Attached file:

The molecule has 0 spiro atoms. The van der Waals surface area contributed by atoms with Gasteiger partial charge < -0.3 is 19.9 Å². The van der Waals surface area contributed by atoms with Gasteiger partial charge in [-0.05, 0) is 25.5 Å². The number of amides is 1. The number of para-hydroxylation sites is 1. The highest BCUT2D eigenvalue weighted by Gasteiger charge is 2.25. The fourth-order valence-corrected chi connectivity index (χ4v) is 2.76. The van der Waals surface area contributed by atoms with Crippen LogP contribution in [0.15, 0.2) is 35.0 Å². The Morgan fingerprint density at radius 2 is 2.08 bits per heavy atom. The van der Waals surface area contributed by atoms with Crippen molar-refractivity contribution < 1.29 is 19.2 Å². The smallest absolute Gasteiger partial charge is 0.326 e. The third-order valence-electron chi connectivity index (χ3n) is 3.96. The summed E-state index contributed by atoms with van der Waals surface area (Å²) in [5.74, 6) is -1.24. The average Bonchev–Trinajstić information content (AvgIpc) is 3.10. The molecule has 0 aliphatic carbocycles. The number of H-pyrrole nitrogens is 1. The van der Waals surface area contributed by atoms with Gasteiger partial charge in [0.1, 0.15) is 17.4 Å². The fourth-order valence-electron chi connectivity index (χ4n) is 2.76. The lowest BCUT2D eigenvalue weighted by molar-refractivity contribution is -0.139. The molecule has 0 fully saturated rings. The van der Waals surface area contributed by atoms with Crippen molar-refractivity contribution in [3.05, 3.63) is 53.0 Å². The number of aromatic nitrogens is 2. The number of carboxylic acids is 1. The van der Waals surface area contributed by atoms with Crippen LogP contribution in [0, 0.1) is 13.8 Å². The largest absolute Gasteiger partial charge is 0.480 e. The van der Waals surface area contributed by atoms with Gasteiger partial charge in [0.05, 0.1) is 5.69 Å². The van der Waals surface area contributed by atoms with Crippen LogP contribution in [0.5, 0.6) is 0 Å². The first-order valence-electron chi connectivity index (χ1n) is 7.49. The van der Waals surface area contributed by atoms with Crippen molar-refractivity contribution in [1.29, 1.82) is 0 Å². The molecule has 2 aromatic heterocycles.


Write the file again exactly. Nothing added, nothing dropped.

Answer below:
The molecule has 0 spiro atoms. The van der Waals surface area contributed by atoms with Gasteiger partial charge < -0.3 is 19.9 Å². The van der Waals surface area contributed by atoms with Gasteiger partial charge in [-0.05, 0) is 25.5 Å². The number of amides is 1. The number of para-hydroxylation sites is 1. The highest BCUT2D eigenvalue weighted by Gasteiger charge is 2.25. The fourth-order valence-corrected chi connectivity index (χ4v) is 2.76. The van der Waals surface area contributed by atoms with Crippen LogP contribution in [0.15, 0.2) is 35.0 Å². The Morgan fingerprint density at radius 2 is 2.08 bits per heavy atom. The van der Waals surface area contributed by atoms with Crippen molar-refractivity contribution < 1.29 is 19.2 Å². The smallest absolute Gasteiger partial charge is 0.326 e. The third-order valence-electron chi connectivity index (χ3n) is 3.96. The summed E-state index contributed by atoms with van der Waals surface area (Å²) in [5.74, 6) is -1.24. The average Bonchev–Trinajstić information content (AvgIpc) is 3.10. The molecule has 0 aliphatic carbocycles. The number of H-pyrrole nitrogens is 1. The van der Waals surface area contributed by atoms with Gasteiger partial charge in [0.1, 0.15) is 17.4 Å². The fourth-order valence-electron chi connectivity index (χ4n) is 2.76. The lowest BCUT2D eigenvalue weighted by molar-refractivity contribution is -0.139. The molecule has 0 fully saturated rings. The van der Waals surface area contributed by atoms with Crippen molar-refractivity contribution in [3.05, 3.63) is 53.0 Å². The number of aromatic nitrogens is 2. The number of carboxylic acids is 1. The van der Waals surface area contributed by atoms with Crippen LogP contribution in [0, 0.1) is 13.8 Å². The largest absolute Gasteiger partial charge is 0.480 e. The van der Waals surface area contributed by atoms with Gasteiger partial charge in [0.05, 0.1) is 5.69 Å². The van der Waals surface area contributed by atoms with Crippen LogP contribution in [0.5, 0.6) is 0 Å². The first-order valence-electron chi connectivity index (χ1n) is 7.49. The van der Waals surface area contributed by atoms with Crippen molar-refractivity contribution in [1.29, 1.82) is 0 Å². The molecule has 2 aromatic heterocycles.